This Unitarians have felt, and it has been followed to some extent by a corresponding change in their preaching. It is impossible that their attention should not be drawn more or less to the mischief resulting from erroneous religious views. But of late, their minds bave been fixed more on the practical importance of the positive articles of their faith. The same causes have in general made their preaching less controversial and more doctrinal.
This kind of preaching is greatly needed. We need to have the great doctrines of our faith proclaimed and enforced, not in the way of controversy, but as positive and infinitely important verities; and enforced, too, not as mere abstract truths, but in their practical relations and bearings. There may have been some ground for the charge — notwithstanding its great injustice in most respects — that our preaching is the preaching of mere morality. Not that we do not believe in doctrines of infinite moment, and teach them from the pulpit, but we have too often preached morality separate from doctrine, and sometimes almost to its exclusion. For example, not long since the superintendant of a Sunday school wished to find some printed discourse, which he might read to the teachers, on the Paternal Character of God. And yet, though he looked through quite a number of volumes, he was not able, with a single exception, to find a discourse on that subject. There was an infinite abundance of sermons on the Divine Nature, on the Unity of God and the Trinity, on the Divine Sovereignty, on the Omniscience and Omnipresence of God; but on this great doctrine respecting the Divine Character, which lies at the foundation of Christianity, and which, by determining the nature of the Divine government, determines down to the minutest point the nature of all Christian precept and promise, of all religious duty and hope, - on this first and all-important Christian doctrine you can hardly find, in the whole circle of published sermons, a single discourse.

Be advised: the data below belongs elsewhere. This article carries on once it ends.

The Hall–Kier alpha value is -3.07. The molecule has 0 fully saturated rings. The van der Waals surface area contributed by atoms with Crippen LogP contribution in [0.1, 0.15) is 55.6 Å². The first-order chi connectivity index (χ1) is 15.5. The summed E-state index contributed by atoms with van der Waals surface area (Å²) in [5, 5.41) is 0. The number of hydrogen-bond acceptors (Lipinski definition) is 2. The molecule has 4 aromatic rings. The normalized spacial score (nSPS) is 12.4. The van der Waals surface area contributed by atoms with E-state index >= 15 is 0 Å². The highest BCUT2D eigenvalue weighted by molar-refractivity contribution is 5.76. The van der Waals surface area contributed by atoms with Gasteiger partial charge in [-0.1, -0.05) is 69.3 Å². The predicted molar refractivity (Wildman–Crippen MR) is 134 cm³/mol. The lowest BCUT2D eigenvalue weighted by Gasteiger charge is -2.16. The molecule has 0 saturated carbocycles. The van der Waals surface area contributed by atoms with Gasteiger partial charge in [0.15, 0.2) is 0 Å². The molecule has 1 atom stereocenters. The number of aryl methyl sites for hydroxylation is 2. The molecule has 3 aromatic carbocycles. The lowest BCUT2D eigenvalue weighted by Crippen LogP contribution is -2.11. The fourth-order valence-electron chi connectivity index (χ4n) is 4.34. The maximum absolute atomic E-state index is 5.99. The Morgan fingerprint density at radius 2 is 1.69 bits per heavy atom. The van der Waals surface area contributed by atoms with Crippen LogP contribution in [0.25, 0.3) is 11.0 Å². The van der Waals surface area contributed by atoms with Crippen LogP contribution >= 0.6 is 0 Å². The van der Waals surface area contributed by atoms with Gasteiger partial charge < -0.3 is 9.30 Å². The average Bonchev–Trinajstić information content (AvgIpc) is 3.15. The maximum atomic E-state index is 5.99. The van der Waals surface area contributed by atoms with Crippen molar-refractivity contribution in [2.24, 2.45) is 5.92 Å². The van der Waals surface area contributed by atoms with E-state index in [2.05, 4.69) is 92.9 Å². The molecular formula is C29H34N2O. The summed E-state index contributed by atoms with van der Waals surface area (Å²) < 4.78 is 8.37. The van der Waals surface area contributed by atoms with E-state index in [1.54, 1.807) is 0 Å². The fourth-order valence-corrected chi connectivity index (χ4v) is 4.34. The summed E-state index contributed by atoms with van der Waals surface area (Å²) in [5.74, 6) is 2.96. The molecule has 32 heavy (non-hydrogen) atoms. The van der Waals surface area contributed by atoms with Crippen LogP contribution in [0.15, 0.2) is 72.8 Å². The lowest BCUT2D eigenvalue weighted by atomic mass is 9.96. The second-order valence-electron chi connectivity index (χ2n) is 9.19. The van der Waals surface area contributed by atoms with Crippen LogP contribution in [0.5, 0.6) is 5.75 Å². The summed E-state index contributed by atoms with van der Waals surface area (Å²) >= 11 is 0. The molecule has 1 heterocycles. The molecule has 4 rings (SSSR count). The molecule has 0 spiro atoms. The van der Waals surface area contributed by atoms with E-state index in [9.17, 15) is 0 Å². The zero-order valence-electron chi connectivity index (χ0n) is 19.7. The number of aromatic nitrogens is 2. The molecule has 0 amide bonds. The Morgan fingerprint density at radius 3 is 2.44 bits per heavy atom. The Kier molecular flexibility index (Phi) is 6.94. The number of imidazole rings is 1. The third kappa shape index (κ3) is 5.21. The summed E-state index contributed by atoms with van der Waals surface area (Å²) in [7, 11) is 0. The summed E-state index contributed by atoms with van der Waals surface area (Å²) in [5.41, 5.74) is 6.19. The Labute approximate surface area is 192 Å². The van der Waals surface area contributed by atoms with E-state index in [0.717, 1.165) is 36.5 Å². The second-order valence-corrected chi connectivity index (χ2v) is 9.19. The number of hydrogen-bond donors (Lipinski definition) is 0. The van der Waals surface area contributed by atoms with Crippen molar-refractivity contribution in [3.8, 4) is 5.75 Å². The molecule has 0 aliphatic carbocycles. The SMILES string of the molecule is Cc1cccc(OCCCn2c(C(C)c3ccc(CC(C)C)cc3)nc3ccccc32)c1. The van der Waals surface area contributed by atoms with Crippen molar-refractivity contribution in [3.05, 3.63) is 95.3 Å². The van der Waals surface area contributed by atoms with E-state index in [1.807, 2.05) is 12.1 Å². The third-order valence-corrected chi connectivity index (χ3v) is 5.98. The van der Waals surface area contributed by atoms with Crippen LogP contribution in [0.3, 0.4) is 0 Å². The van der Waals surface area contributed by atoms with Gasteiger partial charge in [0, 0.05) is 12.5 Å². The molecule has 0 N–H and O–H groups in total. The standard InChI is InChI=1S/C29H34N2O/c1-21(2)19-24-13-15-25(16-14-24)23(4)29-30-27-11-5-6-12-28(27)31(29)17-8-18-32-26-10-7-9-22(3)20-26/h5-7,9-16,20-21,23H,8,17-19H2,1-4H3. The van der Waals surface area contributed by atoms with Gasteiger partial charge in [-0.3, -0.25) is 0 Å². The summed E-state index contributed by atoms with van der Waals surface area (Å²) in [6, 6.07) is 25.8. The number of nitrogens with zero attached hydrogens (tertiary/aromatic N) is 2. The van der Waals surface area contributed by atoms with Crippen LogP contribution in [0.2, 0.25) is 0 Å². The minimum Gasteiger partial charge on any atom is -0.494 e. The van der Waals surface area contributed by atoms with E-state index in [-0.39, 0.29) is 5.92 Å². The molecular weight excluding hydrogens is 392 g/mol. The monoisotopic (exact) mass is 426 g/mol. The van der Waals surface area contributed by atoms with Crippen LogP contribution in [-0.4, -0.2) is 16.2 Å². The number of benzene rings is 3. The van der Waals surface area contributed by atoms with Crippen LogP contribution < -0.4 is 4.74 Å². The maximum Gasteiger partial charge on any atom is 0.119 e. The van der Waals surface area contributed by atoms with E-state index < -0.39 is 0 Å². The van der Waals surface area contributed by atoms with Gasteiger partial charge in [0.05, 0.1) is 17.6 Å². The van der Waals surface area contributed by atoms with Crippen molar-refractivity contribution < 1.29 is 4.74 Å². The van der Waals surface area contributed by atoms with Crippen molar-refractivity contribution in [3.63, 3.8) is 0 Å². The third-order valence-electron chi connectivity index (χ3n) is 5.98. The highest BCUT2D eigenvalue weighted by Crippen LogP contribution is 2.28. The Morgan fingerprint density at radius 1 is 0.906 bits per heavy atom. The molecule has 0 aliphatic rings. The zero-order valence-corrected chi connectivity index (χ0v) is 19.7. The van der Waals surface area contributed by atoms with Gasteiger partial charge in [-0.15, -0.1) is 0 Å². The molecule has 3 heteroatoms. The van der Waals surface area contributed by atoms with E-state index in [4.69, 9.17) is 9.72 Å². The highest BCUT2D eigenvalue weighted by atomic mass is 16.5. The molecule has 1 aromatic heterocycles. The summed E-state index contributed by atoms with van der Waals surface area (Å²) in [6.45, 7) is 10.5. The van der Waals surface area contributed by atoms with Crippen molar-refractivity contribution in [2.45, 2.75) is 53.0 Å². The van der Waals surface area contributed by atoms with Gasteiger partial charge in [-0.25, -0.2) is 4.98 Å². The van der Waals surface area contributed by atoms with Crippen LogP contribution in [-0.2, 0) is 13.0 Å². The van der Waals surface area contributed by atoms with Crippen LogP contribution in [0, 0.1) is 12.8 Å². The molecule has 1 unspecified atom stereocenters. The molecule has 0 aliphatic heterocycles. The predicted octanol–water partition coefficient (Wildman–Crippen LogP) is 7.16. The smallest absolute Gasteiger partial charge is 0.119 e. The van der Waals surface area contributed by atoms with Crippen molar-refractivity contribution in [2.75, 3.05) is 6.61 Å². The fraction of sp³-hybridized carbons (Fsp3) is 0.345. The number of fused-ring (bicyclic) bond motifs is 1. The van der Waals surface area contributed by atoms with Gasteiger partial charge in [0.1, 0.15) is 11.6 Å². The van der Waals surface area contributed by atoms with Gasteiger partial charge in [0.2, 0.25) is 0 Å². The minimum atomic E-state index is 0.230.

Perhaps it may be said, that though not often discoursed upon separately, the great doctrines are always implied. It may be true. But they should be more than implied. What can be the ultimate value of preaching which attends solely to the fruit on the branches, and gives no heed to the roots? These great doctrines should not be left to be merely inferred from some accidental illustration, or passed over with a commendatory sentence; they should stand in the front of the discourse, and from these should the morality of daily life be deduced and by them enforced.
What we need is a positive preaching of our great doctrines, - not apologetically — not by way of attacking others — but affirmatively, and as what we believe them to be, the fundamental principles of our religion. The doctrine of Regeneration, for example; - it is not sufficient to attack some supposed error, but its necessity, its absolute necessity to every sinner, is what should be urged without ceasing on the minds of men. The doctrine of the Holy Spirit, which manifests itself in Providence, which speaks through the word of God, the comforter and helper and guide, ever present in Divine influence and spiritual aid, this is to be preached, and not forgotten in attacks on the Trinity. The doctrine of Retribution ;- let the Christian minister not think it enough to do away every error which others hold, but let him preach what he believes, — that there is a retribution, certain and fearful, that we do live under a righteous moral government, and that the way of sin is forever the way of ruin. Let him preach that which Christ so strenuously and constantly insisted on, the necessity of repentance and the certainty of the Divine forgiveness on repentance. And whatever the doctrines of the Gospel may be, let him preach them and give them a place proportioned to their magnitude and importance in our religion. As far as may be, giving little heed to the errors